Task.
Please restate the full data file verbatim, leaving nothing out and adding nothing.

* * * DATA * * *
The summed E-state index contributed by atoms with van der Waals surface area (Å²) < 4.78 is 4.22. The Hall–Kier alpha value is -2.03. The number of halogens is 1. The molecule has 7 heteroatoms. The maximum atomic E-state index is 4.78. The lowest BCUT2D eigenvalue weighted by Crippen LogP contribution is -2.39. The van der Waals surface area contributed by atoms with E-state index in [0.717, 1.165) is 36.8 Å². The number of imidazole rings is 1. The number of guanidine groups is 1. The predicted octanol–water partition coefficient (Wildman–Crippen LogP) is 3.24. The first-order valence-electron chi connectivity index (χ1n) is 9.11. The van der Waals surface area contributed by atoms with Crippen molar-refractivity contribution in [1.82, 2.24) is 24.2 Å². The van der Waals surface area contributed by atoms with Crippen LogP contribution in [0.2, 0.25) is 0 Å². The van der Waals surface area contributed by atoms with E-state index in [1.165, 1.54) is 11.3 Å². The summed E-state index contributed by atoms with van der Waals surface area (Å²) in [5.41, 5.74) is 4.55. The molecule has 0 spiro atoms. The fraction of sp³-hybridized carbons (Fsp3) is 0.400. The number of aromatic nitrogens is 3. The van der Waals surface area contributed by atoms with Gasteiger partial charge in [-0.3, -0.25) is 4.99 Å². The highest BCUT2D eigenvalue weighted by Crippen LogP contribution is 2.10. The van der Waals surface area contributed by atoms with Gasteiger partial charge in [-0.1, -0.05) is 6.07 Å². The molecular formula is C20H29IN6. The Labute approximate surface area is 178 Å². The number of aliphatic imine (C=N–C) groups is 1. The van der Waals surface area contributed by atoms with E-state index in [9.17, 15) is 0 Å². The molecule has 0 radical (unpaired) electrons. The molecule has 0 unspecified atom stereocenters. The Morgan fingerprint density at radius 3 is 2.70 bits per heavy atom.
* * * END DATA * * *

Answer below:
The summed E-state index contributed by atoms with van der Waals surface area (Å²) < 4.78 is 4.22. The Hall–Kier alpha value is -2.03. The number of halogens is 1. The molecule has 7 heteroatoms. The maximum atomic E-state index is 4.78. The lowest BCUT2D eigenvalue weighted by Crippen LogP contribution is -2.39. The van der Waals surface area contributed by atoms with E-state index in [0.717, 1.165) is 36.8 Å². The number of imidazole rings is 1. The number of guanidine groups is 1. The predicted octanol–water partition coefficient (Wildman–Crippen LogP) is 3.24. The first-order valence-electron chi connectivity index (χ1n) is 9.11. The van der Waals surface area contributed by atoms with Crippen molar-refractivity contribution in [1.82, 2.24) is 24.2 Å². The van der Waals surface area contributed by atoms with Crippen LogP contribution in [0.2, 0.25) is 0 Å². The van der Waals surface area contributed by atoms with E-state index in [1.165, 1.54) is 11.3 Å². The summed E-state index contributed by atoms with van der Waals surface area (Å²) in [5.41, 5.74) is 4.55. The molecule has 0 spiro atoms. The fraction of sp³-hybridized carbons (Fsp3) is 0.400. The number of aromatic nitrogens is 3. The van der Waals surface area contributed by atoms with Gasteiger partial charge in [-0.3, -0.25) is 4.99 Å². The highest BCUT2D eigenvalue weighted by Crippen LogP contribution is 2.10. The van der Waals surface area contributed by atoms with Gasteiger partial charge in [-0.1, -0.05) is 6.07 Å². The molecular formula is C20H29IN6. The Labute approximate surface area is 178 Å². The number of aliphatic imine (C=N–C) groups is 1. The van der Waals surface area contributed by atoms with E-state index in [9.17, 15) is 0 Å². The molecule has 0 radical (unpaired) electrons. The molecule has 0 unspecified atom stereocenters. The Morgan fingerprint density at radius 3 is 2.70 bits per heavy atom.